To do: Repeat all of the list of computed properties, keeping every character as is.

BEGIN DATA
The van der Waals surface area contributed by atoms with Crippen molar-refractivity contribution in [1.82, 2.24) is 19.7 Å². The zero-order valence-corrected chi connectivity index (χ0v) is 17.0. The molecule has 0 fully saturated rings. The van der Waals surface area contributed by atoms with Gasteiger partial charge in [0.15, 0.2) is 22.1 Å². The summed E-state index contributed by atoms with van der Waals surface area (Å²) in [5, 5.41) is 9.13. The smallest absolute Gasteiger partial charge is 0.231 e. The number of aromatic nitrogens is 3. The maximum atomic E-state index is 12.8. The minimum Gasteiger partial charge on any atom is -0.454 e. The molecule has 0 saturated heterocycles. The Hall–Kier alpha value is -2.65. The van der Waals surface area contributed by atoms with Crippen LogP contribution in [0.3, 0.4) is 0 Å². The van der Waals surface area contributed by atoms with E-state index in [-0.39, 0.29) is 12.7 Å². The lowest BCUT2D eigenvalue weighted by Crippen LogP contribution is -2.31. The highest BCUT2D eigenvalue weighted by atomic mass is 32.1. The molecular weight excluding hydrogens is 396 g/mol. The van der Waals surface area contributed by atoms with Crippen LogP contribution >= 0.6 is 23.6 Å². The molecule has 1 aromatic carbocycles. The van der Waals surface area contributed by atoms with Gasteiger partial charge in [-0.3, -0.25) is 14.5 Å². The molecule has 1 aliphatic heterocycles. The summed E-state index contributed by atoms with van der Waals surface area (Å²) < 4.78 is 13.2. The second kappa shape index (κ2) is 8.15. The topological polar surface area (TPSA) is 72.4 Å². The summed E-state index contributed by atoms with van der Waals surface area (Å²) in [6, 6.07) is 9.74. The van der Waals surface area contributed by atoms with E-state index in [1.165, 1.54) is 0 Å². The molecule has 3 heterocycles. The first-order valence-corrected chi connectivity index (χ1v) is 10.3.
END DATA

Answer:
The van der Waals surface area contributed by atoms with Crippen molar-refractivity contribution in [1.82, 2.24) is 19.7 Å². The zero-order valence-corrected chi connectivity index (χ0v) is 17.0. The molecule has 0 fully saturated rings. The van der Waals surface area contributed by atoms with Gasteiger partial charge in [0.15, 0.2) is 22.1 Å². The summed E-state index contributed by atoms with van der Waals surface area (Å²) in [5, 5.41) is 9.13. The smallest absolute Gasteiger partial charge is 0.231 e. The number of aromatic nitrogens is 3. The maximum atomic E-state index is 12.8. The minimum Gasteiger partial charge on any atom is -0.454 e. The molecule has 0 saturated heterocycles. The Hall–Kier alpha value is -2.65. The van der Waals surface area contributed by atoms with Crippen LogP contribution in [0.3, 0.4) is 0 Å². The van der Waals surface area contributed by atoms with E-state index in [-0.39, 0.29) is 12.7 Å². The lowest BCUT2D eigenvalue weighted by Crippen LogP contribution is -2.31. The highest BCUT2D eigenvalue weighted by atomic mass is 32.1. The molecular weight excluding hydrogens is 396 g/mol. The van der Waals surface area contributed by atoms with Crippen LogP contribution >= 0.6 is 23.6 Å². The molecule has 1 aromatic carbocycles. The van der Waals surface area contributed by atoms with Gasteiger partial charge in [-0.3, -0.25) is 14.5 Å². The molecule has 1 aliphatic heterocycles. The summed E-state index contributed by atoms with van der Waals surface area (Å²) < 4.78 is 13.2. The second kappa shape index (κ2) is 8.15. The topological polar surface area (TPSA) is 72.4 Å². The summed E-state index contributed by atoms with van der Waals surface area (Å²) in [6, 6.07) is 9.74. The van der Waals surface area contributed by atoms with E-state index in [1.165, 1.54) is 0 Å². The molecule has 3 heterocycles. The first-order valence-corrected chi connectivity index (χ1v) is 10.3.